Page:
Edwin Hughes

EDWIN HUGHES

This post was written by Victoria Doran

Edwin Hughes joined the Royal Navy at the age of 16 and worked his way up to Chief Petty Officer. He was married for less than 3 months before he died in an accident in bad weather.

Edwin Hughes BR entry.jpeg

Book of Remembrance entry

Edwin Hughes was born on 14 November 1885 in Bolton, Lancashire. He was the only child of William Hughes (1848-???) and Margaret Adcock (1852-???). William and Margaret were married in Bolton on 3 May 1879. At the 1881 census they were living in Bolton and William was a lurry driver. This is just an old spelling of ‘lorry’, so he was a form of carter. William Hughes was born in Bangor, Caernarvonshire, Wales, but as he disappears after the 1881 census nothing more is known of him.

Margaret Adcock was one of the children of John Adcock (1817-1873) and Margaret Bergin (1819-1892). The Adcock family lived in Syston, Leicestershire and pursued the local trade of framework knitters for several generations. Framework knitting was the first stage of mechanisation of the textile industry and was used to make stockings.

John started as a framework knitter, but in 1837 he enlisted as a Private in the 48th Foot. It is not known when he married Margaret, who born in Birr, Offaly, Ireland, but son James was born in Gibraltar in 1841, and son John in Kilkenny, Ireland in 1848. On 8 Jun 1852 John Adcock was pensioned from the army due to breathing difficulties, and awarded a pension of 9d per day. He moved his family back to Syston and became an agricultural labourer. Edwin’s mother was born there the following month.

In 1871 she was working as a domestic servant to an elderly widow. It is not known how she met William Hughes, nor why they were in Bolton, though Margaret’s younger sister Caroline was married in Bolton in 1877. Perhaps there were better jobs for servants there.

After the 1881 census Margaret also disappears for a while. In 1891 Edwin is living with his aunt Caroline & family in Bolton.

Margaret reappeared at the end of 1896 in Wirral when she married James Chappell (1834-1918) less than 6 weeks after his wife Sarah died! James Chappell was for many years farm steward of Hill Bark Farm, Frankby. Mary gave the name Mary Evans when she married. Possibly she had buried two husbands, but it is also possible she was committing bigamy and covering her tracks. With surnames such as Hughes and Evans and common first names, it is well nigh impossible to find out the truth.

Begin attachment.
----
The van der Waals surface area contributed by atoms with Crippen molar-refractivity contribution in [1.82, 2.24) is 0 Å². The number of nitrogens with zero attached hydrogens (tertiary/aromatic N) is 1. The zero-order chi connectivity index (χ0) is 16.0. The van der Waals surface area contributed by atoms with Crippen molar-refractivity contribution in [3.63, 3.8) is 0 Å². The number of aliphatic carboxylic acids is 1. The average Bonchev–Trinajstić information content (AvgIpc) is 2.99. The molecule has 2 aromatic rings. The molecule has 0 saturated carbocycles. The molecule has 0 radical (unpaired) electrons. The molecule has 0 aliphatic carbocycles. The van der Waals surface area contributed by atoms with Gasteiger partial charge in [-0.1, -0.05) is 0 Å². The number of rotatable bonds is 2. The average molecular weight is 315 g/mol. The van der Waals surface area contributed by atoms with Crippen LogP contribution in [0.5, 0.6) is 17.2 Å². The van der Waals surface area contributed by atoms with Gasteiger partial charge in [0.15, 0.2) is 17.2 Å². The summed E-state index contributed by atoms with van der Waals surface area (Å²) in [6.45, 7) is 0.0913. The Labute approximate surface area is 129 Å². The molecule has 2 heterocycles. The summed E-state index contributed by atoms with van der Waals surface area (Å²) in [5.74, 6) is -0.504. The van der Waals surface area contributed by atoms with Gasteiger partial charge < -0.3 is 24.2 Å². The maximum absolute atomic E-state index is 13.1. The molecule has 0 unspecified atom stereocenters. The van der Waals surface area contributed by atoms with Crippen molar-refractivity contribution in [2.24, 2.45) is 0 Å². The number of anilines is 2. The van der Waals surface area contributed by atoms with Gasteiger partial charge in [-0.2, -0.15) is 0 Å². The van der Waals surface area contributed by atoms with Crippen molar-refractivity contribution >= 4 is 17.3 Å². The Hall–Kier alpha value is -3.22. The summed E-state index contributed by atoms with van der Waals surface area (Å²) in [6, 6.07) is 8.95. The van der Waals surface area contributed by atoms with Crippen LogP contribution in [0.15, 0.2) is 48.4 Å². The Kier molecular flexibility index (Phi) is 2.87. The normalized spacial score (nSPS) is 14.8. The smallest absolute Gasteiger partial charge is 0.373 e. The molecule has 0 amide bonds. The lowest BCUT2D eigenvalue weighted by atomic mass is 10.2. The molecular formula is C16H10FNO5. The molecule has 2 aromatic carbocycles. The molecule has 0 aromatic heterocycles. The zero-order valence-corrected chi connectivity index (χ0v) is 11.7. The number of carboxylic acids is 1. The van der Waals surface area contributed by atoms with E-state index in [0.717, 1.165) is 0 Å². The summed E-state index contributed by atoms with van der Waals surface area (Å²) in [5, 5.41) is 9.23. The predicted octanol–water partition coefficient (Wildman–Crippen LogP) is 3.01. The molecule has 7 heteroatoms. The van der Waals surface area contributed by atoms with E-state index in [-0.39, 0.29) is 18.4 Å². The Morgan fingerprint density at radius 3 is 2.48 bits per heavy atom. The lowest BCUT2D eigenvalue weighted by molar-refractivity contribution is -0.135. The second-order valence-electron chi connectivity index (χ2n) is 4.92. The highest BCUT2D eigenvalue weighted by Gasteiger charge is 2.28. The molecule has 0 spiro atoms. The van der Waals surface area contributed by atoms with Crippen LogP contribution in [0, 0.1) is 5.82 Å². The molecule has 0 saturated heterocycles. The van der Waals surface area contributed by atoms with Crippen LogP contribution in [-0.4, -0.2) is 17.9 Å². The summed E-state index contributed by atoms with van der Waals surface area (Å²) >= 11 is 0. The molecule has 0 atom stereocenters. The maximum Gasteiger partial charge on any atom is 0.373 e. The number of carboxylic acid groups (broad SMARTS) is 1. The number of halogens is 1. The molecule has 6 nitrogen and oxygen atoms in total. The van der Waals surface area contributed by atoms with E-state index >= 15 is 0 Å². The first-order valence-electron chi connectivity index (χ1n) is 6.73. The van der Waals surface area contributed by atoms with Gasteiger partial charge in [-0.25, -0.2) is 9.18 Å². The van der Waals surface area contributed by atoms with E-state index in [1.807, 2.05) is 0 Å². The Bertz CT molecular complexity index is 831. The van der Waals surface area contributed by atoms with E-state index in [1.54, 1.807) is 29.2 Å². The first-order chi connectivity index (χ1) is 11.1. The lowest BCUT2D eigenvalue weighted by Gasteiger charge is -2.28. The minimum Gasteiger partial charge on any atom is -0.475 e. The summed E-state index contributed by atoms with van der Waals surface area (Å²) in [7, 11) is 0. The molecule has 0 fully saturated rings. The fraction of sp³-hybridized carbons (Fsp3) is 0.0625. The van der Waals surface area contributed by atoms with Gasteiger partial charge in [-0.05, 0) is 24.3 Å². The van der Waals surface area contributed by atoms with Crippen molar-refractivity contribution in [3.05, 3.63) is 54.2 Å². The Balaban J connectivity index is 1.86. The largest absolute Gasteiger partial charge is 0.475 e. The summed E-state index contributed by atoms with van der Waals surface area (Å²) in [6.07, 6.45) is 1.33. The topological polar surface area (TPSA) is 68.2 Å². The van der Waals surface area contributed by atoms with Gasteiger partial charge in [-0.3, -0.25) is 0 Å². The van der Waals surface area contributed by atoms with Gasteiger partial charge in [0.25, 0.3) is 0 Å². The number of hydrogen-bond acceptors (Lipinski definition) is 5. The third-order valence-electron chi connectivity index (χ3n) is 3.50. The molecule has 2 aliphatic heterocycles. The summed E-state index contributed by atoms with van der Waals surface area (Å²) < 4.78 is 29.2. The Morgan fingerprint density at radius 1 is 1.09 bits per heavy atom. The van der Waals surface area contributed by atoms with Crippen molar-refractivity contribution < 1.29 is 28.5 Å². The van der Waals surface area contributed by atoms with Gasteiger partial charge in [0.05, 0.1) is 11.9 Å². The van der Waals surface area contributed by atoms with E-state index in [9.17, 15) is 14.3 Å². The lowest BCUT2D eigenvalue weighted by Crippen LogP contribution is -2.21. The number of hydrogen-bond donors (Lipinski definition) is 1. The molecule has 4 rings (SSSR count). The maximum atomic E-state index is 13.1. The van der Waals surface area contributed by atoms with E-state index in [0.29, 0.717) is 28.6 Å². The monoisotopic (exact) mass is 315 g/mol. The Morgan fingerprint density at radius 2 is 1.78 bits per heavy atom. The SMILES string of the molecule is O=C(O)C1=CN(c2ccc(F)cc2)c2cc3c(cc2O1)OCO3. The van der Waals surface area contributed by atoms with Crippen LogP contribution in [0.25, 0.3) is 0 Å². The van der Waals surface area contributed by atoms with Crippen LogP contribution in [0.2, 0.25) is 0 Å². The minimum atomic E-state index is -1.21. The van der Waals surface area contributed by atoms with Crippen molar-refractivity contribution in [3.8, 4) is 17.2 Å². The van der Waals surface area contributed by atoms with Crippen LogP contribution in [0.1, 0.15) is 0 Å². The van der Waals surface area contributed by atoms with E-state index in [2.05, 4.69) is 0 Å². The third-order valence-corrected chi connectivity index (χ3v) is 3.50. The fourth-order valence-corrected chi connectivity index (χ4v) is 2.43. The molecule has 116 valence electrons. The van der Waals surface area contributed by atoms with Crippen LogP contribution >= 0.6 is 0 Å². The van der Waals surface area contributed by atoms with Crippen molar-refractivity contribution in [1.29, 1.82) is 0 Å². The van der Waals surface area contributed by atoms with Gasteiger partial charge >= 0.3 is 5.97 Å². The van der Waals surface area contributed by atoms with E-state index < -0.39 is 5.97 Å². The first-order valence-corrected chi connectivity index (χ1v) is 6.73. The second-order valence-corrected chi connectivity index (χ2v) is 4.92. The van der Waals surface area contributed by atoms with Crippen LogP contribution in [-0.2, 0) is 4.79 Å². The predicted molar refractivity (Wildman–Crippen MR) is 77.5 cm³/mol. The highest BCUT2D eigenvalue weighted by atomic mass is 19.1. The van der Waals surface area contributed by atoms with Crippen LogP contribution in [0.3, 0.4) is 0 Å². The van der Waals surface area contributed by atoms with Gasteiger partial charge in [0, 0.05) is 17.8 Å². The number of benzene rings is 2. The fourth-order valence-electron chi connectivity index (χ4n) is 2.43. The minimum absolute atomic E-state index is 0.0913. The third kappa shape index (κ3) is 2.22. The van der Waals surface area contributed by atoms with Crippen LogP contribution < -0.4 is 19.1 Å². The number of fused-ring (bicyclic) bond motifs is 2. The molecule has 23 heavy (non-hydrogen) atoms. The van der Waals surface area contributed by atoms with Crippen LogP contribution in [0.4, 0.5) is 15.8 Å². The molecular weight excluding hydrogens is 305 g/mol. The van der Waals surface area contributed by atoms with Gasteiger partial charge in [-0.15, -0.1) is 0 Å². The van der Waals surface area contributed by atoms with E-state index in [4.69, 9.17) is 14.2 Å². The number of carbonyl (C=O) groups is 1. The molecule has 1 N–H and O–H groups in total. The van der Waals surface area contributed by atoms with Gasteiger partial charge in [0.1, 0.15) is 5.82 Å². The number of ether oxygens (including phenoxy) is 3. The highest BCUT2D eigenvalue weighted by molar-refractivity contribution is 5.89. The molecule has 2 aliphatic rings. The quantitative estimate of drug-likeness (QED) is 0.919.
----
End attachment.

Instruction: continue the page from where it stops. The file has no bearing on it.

In 1901 Edwin is living with James and Margaret as ‘stepson’. On 14 January 1902 he enlisted in the Royal Navy. He then moved from ship to ship and steadily worked his way up the ranks to become a Chief Petty Officer.

At the 1911 census James and Margaret have a live in companion help called Lilian Alice Thomas (1886-???). Lilian was born in Birkenhead and was the older of the two children of John Ambrose Thomas (1861-1918) and his first wife Elizabeth Roberts (1859-1889). He married again in 1893 and had five more children. He was a carter who improved his lot to become a team owner and general carrier, moving into the middle classes, but never employing a servant. His daughters were expected to work.

At the very beginning of 1916 Edwin married Lilian. Sadly they were married less than 3 months as he died on 28 March 1916 off Walton on the Naze, Essex.

HMS Conquest from wiki.jpg

HMS Conquest from wikipedia

He and 10 other members of the crew of HMS Conquest were in a ship’s cutter when it capsized in a blizzard and they all drowned. HMS Conquest was a ‘C’ Class light cruiser which went through the war unharmed from her launch in 1915. Edwin was 30 years old. All the men are buried in the additional churchyard of All Saints, Walton on the Naze.

Frankby War Memorial 2018 09 b.jpg

Frankby War Memorial in St John the Divine churchyard

He is also commemorated on Grange Hill War Memorial and Frankby War Memorial (where he is listed as Edward Hughes).

He left £191 to Lilian. There is no evidence that they had a child, and it is not known what happened to Lilian and her mother after James Chappell died in 1918. He lies buried with his first wife, and doubtless his adult children had not approved of him remarrying so soon after their mother died.

Notes
Birth: 14 Nov 1885 at Bolton, Lancashire
Death: 28 Mar 1916 off Walton on the Naze, Essex; cutter capsized in a blizzard
Addresses: Clare Bank Cottage, Heaton, Bolton (91); Hill Bark Farm, Frankby, Cheshire (01); HMS Antrim, No.2 Basin, Chatham Dockyard, Kent (11)
Occupation: Royal Navy seaman
Unit: HMS Conquest
Number and Rank: 219287; Chief Petty Officer
Medals: Star, Victory & British War
Buried and Commemorated: All Saints, Walton on the Naze, Essex; Grange Hill War Memorial; Frankby War Memorial
Sources: BR, CWGC, MC, SR, Census: 91, 01,11, Probate

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